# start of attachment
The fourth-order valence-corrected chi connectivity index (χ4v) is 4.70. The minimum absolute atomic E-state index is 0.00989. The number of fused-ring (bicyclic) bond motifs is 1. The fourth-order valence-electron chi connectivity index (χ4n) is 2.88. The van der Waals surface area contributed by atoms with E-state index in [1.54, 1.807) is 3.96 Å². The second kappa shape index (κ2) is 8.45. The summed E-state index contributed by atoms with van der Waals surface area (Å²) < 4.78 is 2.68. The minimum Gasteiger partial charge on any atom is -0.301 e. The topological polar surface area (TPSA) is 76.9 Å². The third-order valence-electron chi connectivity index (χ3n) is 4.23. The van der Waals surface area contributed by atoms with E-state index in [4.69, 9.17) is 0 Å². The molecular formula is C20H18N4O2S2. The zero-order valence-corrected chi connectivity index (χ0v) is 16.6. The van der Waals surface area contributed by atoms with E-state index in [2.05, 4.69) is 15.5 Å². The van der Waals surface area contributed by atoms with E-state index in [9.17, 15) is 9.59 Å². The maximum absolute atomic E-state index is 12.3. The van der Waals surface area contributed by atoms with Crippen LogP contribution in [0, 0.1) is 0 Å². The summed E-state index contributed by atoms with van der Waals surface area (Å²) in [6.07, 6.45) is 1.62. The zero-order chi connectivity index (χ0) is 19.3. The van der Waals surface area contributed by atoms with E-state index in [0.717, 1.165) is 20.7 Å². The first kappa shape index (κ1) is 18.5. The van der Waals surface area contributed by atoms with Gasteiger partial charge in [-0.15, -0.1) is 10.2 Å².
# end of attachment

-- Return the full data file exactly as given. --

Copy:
The fourth-order valence-corrected chi connectivity index (χ4v) is 4.70. The minimum absolute atomic E-state index is 0.00989. The number of fused-ring (bicyclic) bond motifs is 1. The fourth-order valence-electron chi connectivity index (χ4n) is 2.88. The van der Waals surface area contributed by atoms with E-state index in [1.54, 1.807) is 3.96 Å². The second kappa shape index (κ2) is 8.45. The summed E-state index contributed by atoms with van der Waals surface area (Å²) < 4.78 is 2.68. The minimum Gasteiger partial charge on any atom is -0.301 e. The topological polar surface area (TPSA) is 76.9 Å². The third-order valence-electron chi connectivity index (χ3n) is 4.23. The van der Waals surface area contributed by atoms with E-state index in [4.69, 9.17) is 0 Å². The molecular formula is C20H18N4O2S2. The zero-order valence-corrected chi connectivity index (χ0v) is 16.6. The van der Waals surface area contributed by atoms with E-state index in [2.05, 4.69) is 15.5 Å². The van der Waals surface area contributed by atoms with E-state index in [9.17, 15) is 9.59 Å². The maximum absolute atomic E-state index is 12.3. The van der Waals surface area contributed by atoms with Crippen LogP contribution in [0, 0.1) is 0 Å². The summed E-state index contributed by atoms with van der Waals surface area (Å²) in [6.07, 6.45) is 1.62. The zero-order chi connectivity index (χ0) is 19.3. The van der Waals surface area contributed by atoms with E-state index in [0.717, 1.165) is 20.7 Å². The first kappa shape index (κ1) is 18.5. The van der Waals surface area contributed by atoms with Gasteiger partial charge in [-0.15, -0.1) is 10.2 Å².